Housing Board flat resale transactions plunged in the second quarter of this year in the light of the circuit breaker measures.
The number of resale transactions fell by 41.9 per cent, from 5,893 flats sold in the first quarter to 3,426 flats in the second, according to data from the HDB yesterday.
Compared with the same period last year, resale transactions in the second quarter of this year were 45.4 per cent lower.
Singapore’s circuit breaker period, when strict safe distancing measures were put in place, lasted from April 7 to June 1.
Noting that last quarter’s resale volume was the lowest quarter sales on record since 2007, OrangeTee & Tie head of research and consultancy Christine Sun said the decline could be attributed to the tighter safe distancing measures imposed during the circuit breaker, which prevented physical house viewings from being carried out.
“Even with the use of virtual home tours, augmented reality and e-open houses, some buyers face difficulty overcoming the psychological barrier of sealing the deal without first inspecting the unit in person.
“Most buyers would still prefer to assess the condition of the flat and have a better visualisation of the unit layout before making a purchase.”
The prices of resale flats inched up slightly, with the resale price index at 131.9, up 0.3 per cent from the previous quarter.
The prices rose marginally after staying flat in the first quarter of the year.
Ms Sun called this surprising, since the prices of resale flats fluctuated more dramatically in past crises.
She listed as examples the Asian financial crisis, when the HDB resale price index plunged over nine successive quarters between 1996 and 1999; the Sept 11, 2001 attacks, when prices fell for eight consecutive quarters between 2000 and 2002; and the 2008 global financial crisis, when prices slipped in 2009.
“As of now, the four rounds of aggressive stimulus packages unleashed by the Singapore Government seem effective in preventing a housing market meltdown or property price collapse. Currently, prices of flats seemed to be holding firm, with no apparent panic selling islandwide,” she said.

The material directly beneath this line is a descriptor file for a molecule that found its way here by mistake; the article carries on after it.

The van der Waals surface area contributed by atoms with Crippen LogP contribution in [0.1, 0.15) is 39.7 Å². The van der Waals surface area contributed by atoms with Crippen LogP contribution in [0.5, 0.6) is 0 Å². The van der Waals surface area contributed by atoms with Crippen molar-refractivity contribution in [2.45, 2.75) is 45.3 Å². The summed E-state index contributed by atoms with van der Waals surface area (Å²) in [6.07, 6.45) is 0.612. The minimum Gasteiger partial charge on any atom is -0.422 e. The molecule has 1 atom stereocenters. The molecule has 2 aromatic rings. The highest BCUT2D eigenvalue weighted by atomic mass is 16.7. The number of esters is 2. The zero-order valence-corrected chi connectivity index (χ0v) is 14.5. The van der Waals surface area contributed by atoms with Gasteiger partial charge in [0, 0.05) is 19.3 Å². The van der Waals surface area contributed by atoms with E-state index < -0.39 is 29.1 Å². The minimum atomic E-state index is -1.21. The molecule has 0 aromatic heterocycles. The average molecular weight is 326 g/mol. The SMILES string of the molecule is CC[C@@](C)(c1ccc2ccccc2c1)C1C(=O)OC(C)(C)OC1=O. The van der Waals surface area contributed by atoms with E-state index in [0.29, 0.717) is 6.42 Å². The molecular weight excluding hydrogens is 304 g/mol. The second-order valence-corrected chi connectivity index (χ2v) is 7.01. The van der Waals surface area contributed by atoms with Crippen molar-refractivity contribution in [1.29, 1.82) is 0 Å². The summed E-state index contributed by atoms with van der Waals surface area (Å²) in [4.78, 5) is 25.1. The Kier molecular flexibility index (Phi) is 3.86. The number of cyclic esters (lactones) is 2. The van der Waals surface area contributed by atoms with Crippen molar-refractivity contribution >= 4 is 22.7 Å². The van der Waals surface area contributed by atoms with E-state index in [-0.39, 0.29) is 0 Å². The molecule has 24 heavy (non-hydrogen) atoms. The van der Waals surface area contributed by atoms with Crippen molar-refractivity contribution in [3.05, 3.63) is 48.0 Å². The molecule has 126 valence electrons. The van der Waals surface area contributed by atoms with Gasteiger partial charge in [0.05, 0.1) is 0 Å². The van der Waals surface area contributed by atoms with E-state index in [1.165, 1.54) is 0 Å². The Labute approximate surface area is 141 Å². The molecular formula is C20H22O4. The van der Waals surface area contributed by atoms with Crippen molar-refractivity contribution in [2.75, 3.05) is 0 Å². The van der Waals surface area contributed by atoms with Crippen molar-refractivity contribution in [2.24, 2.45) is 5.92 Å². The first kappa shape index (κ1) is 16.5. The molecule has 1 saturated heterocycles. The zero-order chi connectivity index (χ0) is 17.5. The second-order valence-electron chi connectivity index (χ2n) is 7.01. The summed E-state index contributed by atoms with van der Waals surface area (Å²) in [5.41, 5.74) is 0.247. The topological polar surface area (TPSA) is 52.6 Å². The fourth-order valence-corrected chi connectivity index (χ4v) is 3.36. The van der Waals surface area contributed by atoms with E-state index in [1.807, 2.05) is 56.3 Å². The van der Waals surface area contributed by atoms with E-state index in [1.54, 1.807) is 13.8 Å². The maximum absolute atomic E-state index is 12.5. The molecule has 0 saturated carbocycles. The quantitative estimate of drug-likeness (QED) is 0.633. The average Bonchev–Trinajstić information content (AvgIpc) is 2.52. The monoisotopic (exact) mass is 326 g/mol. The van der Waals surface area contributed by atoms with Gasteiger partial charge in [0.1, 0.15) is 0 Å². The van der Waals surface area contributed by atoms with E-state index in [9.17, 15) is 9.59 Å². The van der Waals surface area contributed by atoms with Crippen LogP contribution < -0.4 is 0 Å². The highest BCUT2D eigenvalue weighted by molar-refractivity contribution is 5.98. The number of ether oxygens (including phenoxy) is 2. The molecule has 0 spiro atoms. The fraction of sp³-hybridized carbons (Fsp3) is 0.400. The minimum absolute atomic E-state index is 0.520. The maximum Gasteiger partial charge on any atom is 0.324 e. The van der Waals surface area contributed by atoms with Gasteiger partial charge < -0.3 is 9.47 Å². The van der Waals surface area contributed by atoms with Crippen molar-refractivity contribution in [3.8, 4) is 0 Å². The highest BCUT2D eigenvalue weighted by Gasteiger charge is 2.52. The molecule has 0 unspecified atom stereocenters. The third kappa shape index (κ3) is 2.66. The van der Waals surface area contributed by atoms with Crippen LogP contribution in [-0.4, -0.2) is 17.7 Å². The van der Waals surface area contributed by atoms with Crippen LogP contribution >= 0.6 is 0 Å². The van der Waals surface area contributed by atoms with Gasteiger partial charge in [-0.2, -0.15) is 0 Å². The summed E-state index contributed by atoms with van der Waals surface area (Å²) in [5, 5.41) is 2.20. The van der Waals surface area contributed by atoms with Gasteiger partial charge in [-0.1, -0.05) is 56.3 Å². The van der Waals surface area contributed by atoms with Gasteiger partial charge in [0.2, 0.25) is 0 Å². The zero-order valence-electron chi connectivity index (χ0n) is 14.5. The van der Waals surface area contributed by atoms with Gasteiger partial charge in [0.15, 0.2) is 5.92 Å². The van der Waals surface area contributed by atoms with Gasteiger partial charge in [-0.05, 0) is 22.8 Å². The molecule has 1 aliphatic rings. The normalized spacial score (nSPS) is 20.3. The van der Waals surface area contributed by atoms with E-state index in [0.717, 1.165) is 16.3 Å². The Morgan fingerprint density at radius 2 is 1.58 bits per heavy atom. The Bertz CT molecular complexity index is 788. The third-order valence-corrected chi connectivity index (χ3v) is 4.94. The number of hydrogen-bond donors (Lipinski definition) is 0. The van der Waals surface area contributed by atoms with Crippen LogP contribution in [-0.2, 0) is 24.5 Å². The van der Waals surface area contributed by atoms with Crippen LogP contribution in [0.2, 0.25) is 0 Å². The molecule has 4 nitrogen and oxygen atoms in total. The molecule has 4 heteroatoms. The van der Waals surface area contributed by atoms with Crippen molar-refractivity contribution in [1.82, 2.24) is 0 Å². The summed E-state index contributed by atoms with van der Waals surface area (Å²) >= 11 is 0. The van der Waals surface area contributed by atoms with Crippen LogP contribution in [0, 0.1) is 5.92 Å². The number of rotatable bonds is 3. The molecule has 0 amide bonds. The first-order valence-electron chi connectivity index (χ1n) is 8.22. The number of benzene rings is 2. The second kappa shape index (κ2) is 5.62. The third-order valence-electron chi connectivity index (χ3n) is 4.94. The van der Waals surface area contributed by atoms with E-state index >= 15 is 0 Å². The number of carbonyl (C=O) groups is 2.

Over in the HDB rental market, transactions also took a hit.
The number of approved applications to rent out HDB flats fell by 9.1 per cent, from 11,591 applications in the first quarter of this year to 10,539 in the second.
Compared with the same period last year, the number of approved applications in the second quarter of this year was 14.6 per cent lower.
In total, as of the end of the second quarter, there were 57,693 HDB flats rented out, a 0.1 cent increase over the previous quarter, when there were 57,652 units rented out.
The HDB said it will offer about 7,800 Build-To-Order flats in Ang Mo Kio, Bishan, Choa Chu Kang, Geylang, Pasir Ris, Tampines, Tengah and Woodlands next month.
Another 5,700 flats in Bishan, Sembawang, Tampines, Tengah and Toa Payoh will be available in November.
Of these, the flats in Choa Chu Kang, Tampines North and Tengah will have a shorter waiting time.
Looking ahead, ERA Realty head of research and consultancy Nicholas Mak predicts there could be more headwinds in the economy and employment market leading to lower HDB resale volume.
However, this could be balanced out by the large number of new flats that could enter the resale market, having reached the end of their five-year minimum occupation period.
“Some of these newer flats will be sold in the resale market at relatively higher prices than the older flats in the vicinity. Their transacted prices will contribute to the growth in the resale price index,” he said.
Originally published in The Straits Times.